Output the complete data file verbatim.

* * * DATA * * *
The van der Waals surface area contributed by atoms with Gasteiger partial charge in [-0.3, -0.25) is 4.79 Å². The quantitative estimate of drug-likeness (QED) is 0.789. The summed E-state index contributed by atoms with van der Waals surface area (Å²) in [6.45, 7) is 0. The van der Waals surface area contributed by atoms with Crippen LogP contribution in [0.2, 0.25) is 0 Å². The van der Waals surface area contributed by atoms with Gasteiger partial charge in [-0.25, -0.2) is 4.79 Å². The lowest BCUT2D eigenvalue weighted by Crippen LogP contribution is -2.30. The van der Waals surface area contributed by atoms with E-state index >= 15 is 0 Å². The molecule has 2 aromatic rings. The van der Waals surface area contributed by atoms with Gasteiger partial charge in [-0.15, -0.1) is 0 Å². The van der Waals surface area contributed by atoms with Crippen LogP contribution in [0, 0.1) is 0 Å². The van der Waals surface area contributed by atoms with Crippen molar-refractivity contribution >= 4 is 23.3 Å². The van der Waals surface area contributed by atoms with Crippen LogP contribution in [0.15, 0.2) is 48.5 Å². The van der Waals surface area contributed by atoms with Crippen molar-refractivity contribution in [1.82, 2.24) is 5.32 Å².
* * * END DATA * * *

The van der Waals surface area contributed by atoms with Gasteiger partial charge in [-0.3, -0.25) is 4.79 Å². The quantitative estimate of drug-likeness (QED) is 0.789. The summed E-state index contributed by atoms with van der Waals surface area (Å²) in [6.45, 7) is 0. The van der Waals surface area contributed by atoms with Crippen LogP contribution in [0.2, 0.25) is 0 Å². The van der Waals surface area contributed by atoms with Gasteiger partial charge in [-0.25, -0.2) is 4.79 Å². The lowest BCUT2D eigenvalue weighted by Crippen LogP contribution is -2.30. The van der Waals surface area contributed by atoms with E-state index >= 15 is 0 Å². The molecule has 2 aromatic rings. The van der Waals surface area contributed by atoms with Gasteiger partial charge in [-0.15, -0.1) is 0 Å². The van der Waals surface area contributed by atoms with Crippen LogP contribution in [0, 0.1) is 0 Å². The van der Waals surface area contributed by atoms with Crippen molar-refractivity contribution >= 4 is 23.3 Å². The van der Waals surface area contributed by atoms with Crippen LogP contribution in [0.15, 0.2) is 48.5 Å². The van der Waals surface area contributed by atoms with Crippen molar-refractivity contribution in [1.82, 2.24) is 5.32 Å².